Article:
Interviewee ID: 990446
Parent's name: Gotov
Year of Birth: 1943
Occupations: Director, State Central Library
Notes on education: Russian language and lit. teacher
Born in: Matad sum, Dornod aimag
Lives in: Sühbaatar sum (or part of UB), Ulaanbaatar aimag
Mother's profession: housewife
Father's profession: primary school teacher
To read a full interview with Akim please click on the Interview ID below.
Summary of Interview 091102A with Akim by Khishigsüren
G. Akim was born in1943 in a place called Temeet Matad sum in Dornod aimag as the son of the man named Gotov. He has translated into Mongolian many classics of world literature, such as ‘Scaffold’, and ‘One Hundred Years of Solitude’. He had written many literary works including, ‘Bestowal of Chinggis’ Wisdom’, ‘Heavenly Dog’, ’Chinggis Khan or the Blessed Encounter of the Blue Mongolians’. He is a top translator and writer.
In 1990, thanks to democracy, the journalists overcame the closed period and obtained the right to write openly. Together with his good friends he founded 'Il Tovchoo' newspaper with the slogan ‘to recover Mongolia’ and worked there. Especially at that time there were no relations with the people of the so-called capitalist countries. In Russia, Gorbachev’s glasnost' had begun and so Russian books began to flood in. World literature was totally different. At that time the ideology department of the Central Committee approved the books that were to be translated. Some people had praised to heaven a book they read in Mongolian, even though they couldn’t understand it in Russian.
Akim wrote an article called ‘Hu Nam’ where he wrote about the MPRP’s repression of the people and how they used to drive people to meat production. Because of that article the MPRP asked the court to award them 83,000 tögrögs because the Party had 83,000 members. Thus it started a lawsuit against me. I had won the case because there were the documents taken from the Ministry of Public Security (ie, the secret police). The MPRP appealed the decision and the Supreme Court acknowledged that the MPRP had truly repressed the people. In fact, the years of my work at Il Tovchoo were full of adventure.
Summary of Interview 091102B with Akim by Khishigsüren
It was a time when the Marxists, the atheists of that period, themselves ran to the lamas with hadags in their hands but we were prohibited to do so. If a slightly famous person, who had been registered visited Gandan, he would be placed on the lists of the Internal Ministry (Dotood yam – the secret police). Though the major lamas had been repressed, their disciples still remained and they used to read the sutras and do the rituals. With the rise of democracy in 1990 the Union of the Believers was founded. I wrote a letter to the Dalai Lama in1990 saying that the resurgence of religion in Mongolia should mean reading religious books in our own Mongolian language [as opposed to Tibetan]. The Dalai Lama said this was possible, but it has not still happened.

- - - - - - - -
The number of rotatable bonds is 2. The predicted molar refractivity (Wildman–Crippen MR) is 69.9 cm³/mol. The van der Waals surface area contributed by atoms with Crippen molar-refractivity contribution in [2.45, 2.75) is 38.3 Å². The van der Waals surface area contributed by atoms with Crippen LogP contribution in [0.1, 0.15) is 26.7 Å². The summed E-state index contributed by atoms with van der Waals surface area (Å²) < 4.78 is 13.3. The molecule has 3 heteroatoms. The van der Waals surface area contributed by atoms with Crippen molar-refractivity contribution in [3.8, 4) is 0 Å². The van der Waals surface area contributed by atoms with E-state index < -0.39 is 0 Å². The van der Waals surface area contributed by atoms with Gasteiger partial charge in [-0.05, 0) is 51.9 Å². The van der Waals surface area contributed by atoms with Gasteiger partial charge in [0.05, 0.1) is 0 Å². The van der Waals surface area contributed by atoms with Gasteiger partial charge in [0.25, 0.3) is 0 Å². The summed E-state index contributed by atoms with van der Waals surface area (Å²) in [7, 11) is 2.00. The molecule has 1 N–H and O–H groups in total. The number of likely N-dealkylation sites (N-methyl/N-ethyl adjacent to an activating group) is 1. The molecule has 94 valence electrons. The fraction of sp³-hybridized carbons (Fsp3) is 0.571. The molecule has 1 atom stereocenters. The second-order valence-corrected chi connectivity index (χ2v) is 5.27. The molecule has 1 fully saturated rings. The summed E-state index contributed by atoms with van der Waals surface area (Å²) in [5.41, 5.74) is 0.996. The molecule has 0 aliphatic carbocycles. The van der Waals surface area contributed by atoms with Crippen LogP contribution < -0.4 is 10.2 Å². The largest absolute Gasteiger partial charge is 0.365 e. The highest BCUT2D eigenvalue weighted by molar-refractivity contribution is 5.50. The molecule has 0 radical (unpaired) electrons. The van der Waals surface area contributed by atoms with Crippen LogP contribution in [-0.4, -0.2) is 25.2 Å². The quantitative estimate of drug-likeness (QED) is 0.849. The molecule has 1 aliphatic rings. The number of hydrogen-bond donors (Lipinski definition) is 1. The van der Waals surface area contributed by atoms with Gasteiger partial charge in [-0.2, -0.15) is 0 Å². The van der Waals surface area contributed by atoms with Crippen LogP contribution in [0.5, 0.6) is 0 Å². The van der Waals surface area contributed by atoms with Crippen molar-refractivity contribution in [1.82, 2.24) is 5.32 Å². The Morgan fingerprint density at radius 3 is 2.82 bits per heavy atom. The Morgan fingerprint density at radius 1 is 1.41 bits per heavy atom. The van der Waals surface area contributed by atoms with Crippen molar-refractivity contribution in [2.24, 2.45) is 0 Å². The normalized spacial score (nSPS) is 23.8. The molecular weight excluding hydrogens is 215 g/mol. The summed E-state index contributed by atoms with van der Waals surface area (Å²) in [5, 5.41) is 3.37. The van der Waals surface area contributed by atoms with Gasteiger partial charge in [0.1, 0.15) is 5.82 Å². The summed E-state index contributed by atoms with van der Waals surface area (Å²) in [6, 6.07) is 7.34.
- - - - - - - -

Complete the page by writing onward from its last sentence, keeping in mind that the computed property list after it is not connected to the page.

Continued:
The relations between bosses and military of the socialist period were very different. Under socialism, people with authority were very important. For example, the members of the Political Bureau all lived in the houses in the valley in mountain to the south [of Ulaanbaatar]. The ministers and the deputy ministers had a special store that served only them while the people queued to get bread and meat. We have never thought that socialism would end. It is only thanks to democracy that we can talk freely and become acquainted with development. We are proud of democracy.
Concerning philosophy, we use the principle of complementary opposites [lit: 'method and wisdom']. Especially in Mongolia these two should go hand in hand.
During the socialist period, we were moving toward what is called urbanization. If we look back to the 1960s the city population was low. Today, urbanization went too far and Ulaanbaatar can't cope with it. Although we talk about urbanization, there are the drivers who haven't got accustomed to the culture and they drive here and there just like riding a horse. But they do not hurry to finish their work in the same way that they would gallop about on horses.